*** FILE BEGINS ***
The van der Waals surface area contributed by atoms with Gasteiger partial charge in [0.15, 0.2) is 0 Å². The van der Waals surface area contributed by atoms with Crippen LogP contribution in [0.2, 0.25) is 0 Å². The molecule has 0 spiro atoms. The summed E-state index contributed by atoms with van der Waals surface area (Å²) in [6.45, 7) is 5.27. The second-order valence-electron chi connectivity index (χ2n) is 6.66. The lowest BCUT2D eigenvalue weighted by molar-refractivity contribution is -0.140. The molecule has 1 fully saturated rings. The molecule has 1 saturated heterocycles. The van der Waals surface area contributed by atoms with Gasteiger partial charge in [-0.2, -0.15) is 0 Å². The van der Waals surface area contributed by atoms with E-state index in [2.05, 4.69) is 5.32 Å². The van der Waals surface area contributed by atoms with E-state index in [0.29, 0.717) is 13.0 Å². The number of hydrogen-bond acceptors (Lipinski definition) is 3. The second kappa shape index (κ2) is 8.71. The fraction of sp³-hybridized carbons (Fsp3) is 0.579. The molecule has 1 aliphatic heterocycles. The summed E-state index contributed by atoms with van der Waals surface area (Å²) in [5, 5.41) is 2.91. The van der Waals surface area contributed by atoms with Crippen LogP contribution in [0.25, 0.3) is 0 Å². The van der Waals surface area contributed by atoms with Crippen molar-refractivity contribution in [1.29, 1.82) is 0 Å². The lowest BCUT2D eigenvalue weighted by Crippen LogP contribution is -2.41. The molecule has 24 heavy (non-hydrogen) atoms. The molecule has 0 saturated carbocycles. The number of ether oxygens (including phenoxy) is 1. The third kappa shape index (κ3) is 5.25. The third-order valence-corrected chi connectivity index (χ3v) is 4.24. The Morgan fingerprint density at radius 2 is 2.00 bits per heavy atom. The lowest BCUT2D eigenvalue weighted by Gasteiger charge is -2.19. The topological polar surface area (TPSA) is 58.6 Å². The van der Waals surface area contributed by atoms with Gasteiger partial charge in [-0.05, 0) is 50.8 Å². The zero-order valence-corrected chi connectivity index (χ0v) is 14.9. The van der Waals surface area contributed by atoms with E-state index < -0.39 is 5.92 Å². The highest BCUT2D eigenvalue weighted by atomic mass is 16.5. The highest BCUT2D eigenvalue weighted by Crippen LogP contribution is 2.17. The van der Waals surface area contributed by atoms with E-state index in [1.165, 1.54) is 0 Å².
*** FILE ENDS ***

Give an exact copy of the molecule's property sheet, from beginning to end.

The van der Waals surface area contributed by atoms with Gasteiger partial charge in [0.15, 0.2) is 0 Å². The van der Waals surface area contributed by atoms with Crippen LogP contribution in [0.2, 0.25) is 0 Å². The molecule has 0 spiro atoms. The summed E-state index contributed by atoms with van der Waals surface area (Å²) in [6.45, 7) is 5.27. The second-order valence-electron chi connectivity index (χ2n) is 6.66. The lowest BCUT2D eigenvalue weighted by molar-refractivity contribution is -0.140. The molecule has 1 fully saturated rings. The molecule has 1 saturated heterocycles. The van der Waals surface area contributed by atoms with Gasteiger partial charge in [-0.2, -0.15) is 0 Å². The van der Waals surface area contributed by atoms with E-state index in [2.05, 4.69) is 5.32 Å². The van der Waals surface area contributed by atoms with E-state index in [0.29, 0.717) is 13.0 Å². The number of hydrogen-bond acceptors (Lipinski definition) is 3. The second kappa shape index (κ2) is 8.71. The fraction of sp³-hybridized carbons (Fsp3) is 0.579. The molecule has 1 aliphatic heterocycles. The summed E-state index contributed by atoms with van der Waals surface area (Å²) in [5, 5.41) is 2.91. The van der Waals surface area contributed by atoms with Crippen LogP contribution in [0.25, 0.3) is 0 Å². The van der Waals surface area contributed by atoms with Crippen molar-refractivity contribution in [1.29, 1.82) is 0 Å². The lowest BCUT2D eigenvalue weighted by Crippen LogP contribution is -2.41. The molecule has 24 heavy (non-hydrogen) atoms. The molecule has 0 saturated carbocycles. The number of ether oxygens (including phenoxy) is 1. The third kappa shape index (κ3) is 5.25. The third-order valence-corrected chi connectivity index (χ3v) is 4.24. The Morgan fingerprint density at radius 2 is 2.00 bits per heavy atom. The lowest BCUT2D eigenvalue weighted by Gasteiger charge is -2.19. The topological polar surface area (TPSA) is 58.6 Å². The van der Waals surface area contributed by atoms with Gasteiger partial charge in [-0.05, 0) is 50.8 Å². The zero-order valence-corrected chi connectivity index (χ0v) is 14.9. The van der Waals surface area contributed by atoms with E-state index < -0.39 is 5.92 Å². The highest BCUT2D eigenvalue weighted by atomic mass is 16.5. The highest BCUT2D eigenvalue weighted by Crippen LogP contribution is 2.17. The van der Waals surface area contributed by atoms with E-state index in [1.165, 1.54) is 0 Å².